Tracy McManaman-Bridges has been a nurse in Houston for 10 years and lived through last week’s massive hurricane that has caused millions of dollars in damage. While the Amherst native’s home was not damaged, some in her neighbourhood weren’t as fortunate.
HOUSTON, Tex. – Tracy McManaman-Bridges is amazed by the resiliency of Texans in the aftermath of hurricane Harvey.
The Amherst native has worked as a nurse at a Houston-area hospital for 10 years after spending another decade working in North Carolina. In the days since Texas was slammed by the powerful storm, she says Texans have come together to help those in need.
“People really come together in times like this and anyone who needs help is getting help,” she said. “That’s what’s special about Texas, no one is being left behind. People are going into the poorer areas to get people out and doing whatever they can to help out.”
McManaman-Bridges was at work at Houston Methodist Sugar Land through most of the storm as a member of the facility’s ride-out team and it was only Wednesday that she was finally able to return to her home, which was untouched by the storm. The damage is close, though.
“Literally 10 houses from where we are the houses were destroyed by the flooding. We only had minimal damage here, but driving up the street you see piles and piles of furniture and drywall in front of people’s houses. Now they have to wait for construction companies to come and fix,” she said. “It depends on where you live. It unfortunate that the hardest hit people are the poor people who live in apartments that won’t get fixed and housing that won’t get put back together.”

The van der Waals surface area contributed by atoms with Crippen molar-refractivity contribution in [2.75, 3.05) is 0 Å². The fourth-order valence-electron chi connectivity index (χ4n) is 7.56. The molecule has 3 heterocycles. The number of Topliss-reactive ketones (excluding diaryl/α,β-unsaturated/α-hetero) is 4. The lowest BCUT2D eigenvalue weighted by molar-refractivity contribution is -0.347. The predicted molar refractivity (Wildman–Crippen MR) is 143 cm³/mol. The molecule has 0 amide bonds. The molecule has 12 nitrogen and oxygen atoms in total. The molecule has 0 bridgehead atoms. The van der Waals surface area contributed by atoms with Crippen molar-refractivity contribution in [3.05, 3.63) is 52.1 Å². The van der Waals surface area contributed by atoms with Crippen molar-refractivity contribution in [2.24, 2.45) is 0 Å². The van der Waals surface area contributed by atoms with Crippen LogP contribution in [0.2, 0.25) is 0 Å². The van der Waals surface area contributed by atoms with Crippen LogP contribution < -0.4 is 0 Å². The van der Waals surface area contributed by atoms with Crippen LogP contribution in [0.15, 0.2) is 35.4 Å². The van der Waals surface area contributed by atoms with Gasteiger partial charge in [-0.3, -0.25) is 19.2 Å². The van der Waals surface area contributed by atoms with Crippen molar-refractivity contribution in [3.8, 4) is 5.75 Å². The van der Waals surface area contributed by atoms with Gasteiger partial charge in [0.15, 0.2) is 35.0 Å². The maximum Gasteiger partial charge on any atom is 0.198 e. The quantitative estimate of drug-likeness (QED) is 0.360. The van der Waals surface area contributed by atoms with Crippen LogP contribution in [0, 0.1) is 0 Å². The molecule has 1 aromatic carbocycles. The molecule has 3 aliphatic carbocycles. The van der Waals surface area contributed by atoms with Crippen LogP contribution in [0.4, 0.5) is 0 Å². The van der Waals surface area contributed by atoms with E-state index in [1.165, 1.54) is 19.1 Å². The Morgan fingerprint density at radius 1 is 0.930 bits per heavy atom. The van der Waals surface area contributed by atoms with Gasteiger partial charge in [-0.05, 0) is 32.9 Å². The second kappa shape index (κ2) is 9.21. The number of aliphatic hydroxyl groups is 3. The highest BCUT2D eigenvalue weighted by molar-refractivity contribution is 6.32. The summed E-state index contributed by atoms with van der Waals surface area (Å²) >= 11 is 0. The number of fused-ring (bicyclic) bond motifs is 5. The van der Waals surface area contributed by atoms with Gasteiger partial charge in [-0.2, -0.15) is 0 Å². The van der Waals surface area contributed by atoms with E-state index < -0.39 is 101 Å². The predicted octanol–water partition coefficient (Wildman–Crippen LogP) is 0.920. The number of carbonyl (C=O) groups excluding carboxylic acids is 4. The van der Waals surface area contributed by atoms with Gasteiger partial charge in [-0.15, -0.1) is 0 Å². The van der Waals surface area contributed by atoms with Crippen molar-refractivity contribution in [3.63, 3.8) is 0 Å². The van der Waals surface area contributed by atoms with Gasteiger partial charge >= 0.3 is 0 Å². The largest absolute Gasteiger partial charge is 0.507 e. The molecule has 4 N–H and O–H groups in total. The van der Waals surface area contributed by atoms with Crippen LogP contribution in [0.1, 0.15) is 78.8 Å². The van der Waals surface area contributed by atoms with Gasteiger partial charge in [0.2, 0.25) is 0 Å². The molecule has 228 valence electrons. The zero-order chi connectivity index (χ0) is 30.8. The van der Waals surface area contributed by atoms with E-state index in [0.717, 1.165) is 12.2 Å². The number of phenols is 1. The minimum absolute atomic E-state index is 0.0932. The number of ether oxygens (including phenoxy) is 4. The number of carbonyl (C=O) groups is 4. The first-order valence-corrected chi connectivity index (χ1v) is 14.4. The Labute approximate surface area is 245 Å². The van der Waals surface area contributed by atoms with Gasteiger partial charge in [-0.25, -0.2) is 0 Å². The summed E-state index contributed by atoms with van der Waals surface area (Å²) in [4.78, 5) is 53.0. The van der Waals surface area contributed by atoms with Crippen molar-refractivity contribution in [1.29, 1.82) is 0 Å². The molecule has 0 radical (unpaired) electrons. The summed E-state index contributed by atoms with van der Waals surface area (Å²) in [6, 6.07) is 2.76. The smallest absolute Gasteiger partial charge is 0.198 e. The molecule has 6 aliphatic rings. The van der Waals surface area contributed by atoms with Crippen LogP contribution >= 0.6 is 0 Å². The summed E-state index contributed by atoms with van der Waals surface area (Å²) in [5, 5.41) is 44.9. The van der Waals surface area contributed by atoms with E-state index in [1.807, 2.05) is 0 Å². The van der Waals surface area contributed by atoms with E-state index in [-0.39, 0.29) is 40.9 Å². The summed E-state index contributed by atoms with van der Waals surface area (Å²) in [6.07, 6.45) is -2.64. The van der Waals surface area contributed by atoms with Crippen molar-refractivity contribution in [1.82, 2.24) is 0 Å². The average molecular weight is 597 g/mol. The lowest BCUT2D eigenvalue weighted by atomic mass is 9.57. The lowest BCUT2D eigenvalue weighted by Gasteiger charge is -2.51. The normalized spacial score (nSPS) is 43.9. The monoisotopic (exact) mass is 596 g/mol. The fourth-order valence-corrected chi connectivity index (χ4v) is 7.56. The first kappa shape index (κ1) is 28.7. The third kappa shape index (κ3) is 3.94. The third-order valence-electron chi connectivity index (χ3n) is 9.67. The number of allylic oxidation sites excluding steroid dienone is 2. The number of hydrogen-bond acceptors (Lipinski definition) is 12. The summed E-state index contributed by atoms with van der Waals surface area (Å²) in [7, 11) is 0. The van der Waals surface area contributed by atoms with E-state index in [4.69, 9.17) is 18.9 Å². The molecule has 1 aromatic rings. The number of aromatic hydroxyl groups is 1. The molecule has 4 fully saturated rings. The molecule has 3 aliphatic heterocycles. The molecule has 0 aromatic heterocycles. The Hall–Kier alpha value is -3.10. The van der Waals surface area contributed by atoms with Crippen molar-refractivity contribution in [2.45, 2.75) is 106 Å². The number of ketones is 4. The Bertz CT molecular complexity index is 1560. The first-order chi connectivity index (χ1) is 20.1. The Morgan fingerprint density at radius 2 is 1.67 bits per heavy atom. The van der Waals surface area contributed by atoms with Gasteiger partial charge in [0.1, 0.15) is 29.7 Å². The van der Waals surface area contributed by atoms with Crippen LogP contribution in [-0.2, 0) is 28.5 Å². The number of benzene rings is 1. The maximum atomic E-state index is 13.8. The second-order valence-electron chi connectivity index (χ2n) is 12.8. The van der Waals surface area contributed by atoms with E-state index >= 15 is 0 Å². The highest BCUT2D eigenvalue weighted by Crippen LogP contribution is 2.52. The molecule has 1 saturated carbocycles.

On Thursday, McManaman-Bridges, who is also a professor at the University of Houston’s nursing college, was taking her students out into the community to volunteer in the hardest hit areas.
She said very few people in the area have flood insurance.
“There are a lot of people who have nothing, they got out just with the clothes they were wearing,” she said.
McManaman-Bridges said she has lived through several hurricanes and near misses, including Ike that also caused millions of dollars of damage in September 2008. While Harvey brought lots of wind to Houston, it was the several days of torrential rain that swelled rivers and streams and caused massive flooding.
She expects some areas around the city of six million to be uninhabitable for weeks or months, if not years.
A lot of preparations were made for the storm, she said, including sending most of her hospital’s more critical patients and babies to Dallas, but the severity of the flooding was not expected and has done tremendous damage to parts of the city. While the weather has cleared, and the sun returned, the flood waters are continuing to rise, meaning the situation could get worse before it gets better.
“It’s nice out now, but it’s expected that it will be Saturday before all the rivers crest and drain,” she said. “The hurricanes for us usually aren’t that bad, but this one landed about two to three hours from here and dropped a lot of rain on us which led to the flooding. When the storm went through the rain was so bad you couldn’t see your hand in front of your face, it was that bad. Problem is, it sat over us for 18 hours and didn’t move. You pretty much had to stay where you were and let it settle down, then it continued raining for three to four days.”
People really come together in times like this and anyone who needs help is getting help. That’s what’s special about Texas, no one is being left behind. People are going into the poorer areas to get people out and doing whatever they can to help out.
Amherst native and Houston nurse Tracy McManaman-Bridges